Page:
This is another of those that is only really going to be interesting to people who are already interested in the topic; if you ARE interested in the changes to New England's ecology in the century or two after Europeans arrived, however, this really should be the first book you turn to. It's not too long, less than two hundred pages, it doesn't delve into too much complexity. It is still a little dry in certain parts, but it shouldn't be hard for a lay reader to understand.
What is fascinating t...more
As a (very amateur) student of American environmental thought and admittedly inexperienced when it comes to history, it's difficult to view this book critically. Cronon argues so clearly and so thoroughly, and so concordantly with my ecologically-informed mindset, that it's easy to forget he's arguing at all, rather than simply stating the facts. But he is trying to make a point: that the ecological changes in New England during the colonial period were largely due to the cultures of the people...more
Timothy Hill
An excellent and fascinating study. My only quibbles would be:

(1) The book is somewhat dated; while I'm not an ecologist or biologist, I feel reasonably certain our scientific knowledge and ability to reconstruct past ecosystems has improved in the last thirty years. It's time for a second, updated edition!

(2) The author to my mind struggles excessively not to portray the Native Americans as victims of European expansionism. At several points he states explicitly that Native Americans were not s...more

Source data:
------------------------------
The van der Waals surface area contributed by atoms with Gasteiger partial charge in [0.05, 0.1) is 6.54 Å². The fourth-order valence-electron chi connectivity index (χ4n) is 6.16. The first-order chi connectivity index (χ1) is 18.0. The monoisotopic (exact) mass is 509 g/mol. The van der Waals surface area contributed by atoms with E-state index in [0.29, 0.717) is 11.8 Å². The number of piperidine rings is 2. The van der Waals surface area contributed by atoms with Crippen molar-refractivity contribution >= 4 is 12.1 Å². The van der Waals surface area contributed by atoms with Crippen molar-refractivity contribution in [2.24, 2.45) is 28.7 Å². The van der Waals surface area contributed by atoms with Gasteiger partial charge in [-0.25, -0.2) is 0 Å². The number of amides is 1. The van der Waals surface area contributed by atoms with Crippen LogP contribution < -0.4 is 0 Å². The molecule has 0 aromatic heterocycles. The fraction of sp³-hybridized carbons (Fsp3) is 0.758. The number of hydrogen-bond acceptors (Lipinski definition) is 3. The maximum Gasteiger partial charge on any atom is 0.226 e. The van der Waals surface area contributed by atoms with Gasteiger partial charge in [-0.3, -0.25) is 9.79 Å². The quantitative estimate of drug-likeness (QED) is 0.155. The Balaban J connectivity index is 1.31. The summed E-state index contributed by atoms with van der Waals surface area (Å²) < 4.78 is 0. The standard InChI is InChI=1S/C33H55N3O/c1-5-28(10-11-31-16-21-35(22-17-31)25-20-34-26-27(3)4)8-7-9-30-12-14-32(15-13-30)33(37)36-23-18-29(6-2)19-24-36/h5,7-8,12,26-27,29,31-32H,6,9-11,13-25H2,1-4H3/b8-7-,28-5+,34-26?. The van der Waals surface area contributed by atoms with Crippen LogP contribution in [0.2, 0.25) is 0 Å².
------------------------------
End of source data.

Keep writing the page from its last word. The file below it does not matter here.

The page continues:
Barrett Doherty
In this seminal text on ecological history, Cronon takes umbrage with the idea of the environment and landscape merely being the stage set for the play of man. He persuasively argues that it is far more than backdrop, rather it is a main character that acts and interacts with the other actors upon the stage of history. Cronon, rightly, posits man as in the environment rather than above it. While not nearly as detailed as Nature' Metropolis, he does offer a very compelling portrait of the interac...more
As an ecological history this is probably one of the best out there. Cronon's writing is concise and insightful. Even if you don't agree with all of his points he makes well-reasoned arguments and provokes a lot of thought for the attentive reader. He concentrates mostly on Southern New England from 1500-1800 although there is a decent amount of material on Northern New England as well. It covers both indigenous environmental alterations before and after contact with Europeans, as well as Europe...more